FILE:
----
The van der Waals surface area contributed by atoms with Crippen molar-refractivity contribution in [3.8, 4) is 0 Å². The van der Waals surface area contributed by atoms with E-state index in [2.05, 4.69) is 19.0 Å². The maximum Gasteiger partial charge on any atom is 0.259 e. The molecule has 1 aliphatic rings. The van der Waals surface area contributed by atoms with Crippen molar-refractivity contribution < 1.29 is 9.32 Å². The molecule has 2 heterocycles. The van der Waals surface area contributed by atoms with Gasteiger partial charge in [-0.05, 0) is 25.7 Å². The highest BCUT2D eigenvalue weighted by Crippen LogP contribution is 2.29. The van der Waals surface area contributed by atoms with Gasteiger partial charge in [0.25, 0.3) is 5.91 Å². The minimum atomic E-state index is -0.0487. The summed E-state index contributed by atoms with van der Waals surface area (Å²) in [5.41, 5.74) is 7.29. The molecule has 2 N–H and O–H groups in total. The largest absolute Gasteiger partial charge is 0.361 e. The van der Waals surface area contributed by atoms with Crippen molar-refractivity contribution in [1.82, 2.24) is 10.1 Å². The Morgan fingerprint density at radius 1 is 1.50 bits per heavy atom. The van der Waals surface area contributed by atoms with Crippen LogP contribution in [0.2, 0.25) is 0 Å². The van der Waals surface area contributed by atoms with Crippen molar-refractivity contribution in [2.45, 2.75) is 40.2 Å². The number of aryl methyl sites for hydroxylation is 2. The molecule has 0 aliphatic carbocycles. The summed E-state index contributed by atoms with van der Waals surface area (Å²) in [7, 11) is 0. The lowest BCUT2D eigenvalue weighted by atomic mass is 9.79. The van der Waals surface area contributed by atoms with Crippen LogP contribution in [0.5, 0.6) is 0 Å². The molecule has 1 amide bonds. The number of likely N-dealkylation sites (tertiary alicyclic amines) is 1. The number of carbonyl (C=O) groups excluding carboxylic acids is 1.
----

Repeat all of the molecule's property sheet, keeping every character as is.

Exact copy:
The van der Waals surface area contributed by atoms with Crippen molar-refractivity contribution in [3.8, 4) is 0 Å². The van der Waals surface area contributed by atoms with E-state index in [2.05, 4.69) is 19.0 Å². The maximum Gasteiger partial charge on any atom is 0.259 e. The molecule has 1 aliphatic rings. The van der Waals surface area contributed by atoms with Crippen molar-refractivity contribution < 1.29 is 9.32 Å². The molecule has 2 heterocycles. The van der Waals surface area contributed by atoms with Gasteiger partial charge in [-0.05, 0) is 25.7 Å². The highest BCUT2D eigenvalue weighted by Crippen LogP contribution is 2.29. The van der Waals surface area contributed by atoms with Gasteiger partial charge in [0.25, 0.3) is 5.91 Å². The minimum atomic E-state index is -0.0487. The summed E-state index contributed by atoms with van der Waals surface area (Å²) in [5.41, 5.74) is 7.29. The molecule has 2 N–H and O–H groups in total. The largest absolute Gasteiger partial charge is 0.361 e. The van der Waals surface area contributed by atoms with Crippen molar-refractivity contribution in [1.82, 2.24) is 10.1 Å². The Morgan fingerprint density at radius 1 is 1.50 bits per heavy atom. The van der Waals surface area contributed by atoms with Crippen LogP contribution in [0.2, 0.25) is 0 Å². The van der Waals surface area contributed by atoms with Crippen molar-refractivity contribution in [2.45, 2.75) is 40.2 Å². The number of aryl methyl sites for hydroxylation is 2. The molecule has 0 aliphatic carbocycles. The summed E-state index contributed by atoms with van der Waals surface area (Å²) in [7, 11) is 0. The lowest BCUT2D eigenvalue weighted by atomic mass is 9.79. The van der Waals surface area contributed by atoms with Crippen LogP contribution in [0.5, 0.6) is 0 Å². The molecule has 1 amide bonds. The number of likely N-dealkylation sites (tertiary alicyclic amines) is 1. The number of carbonyl (C=O) groups excluding carboxylic acids is 1.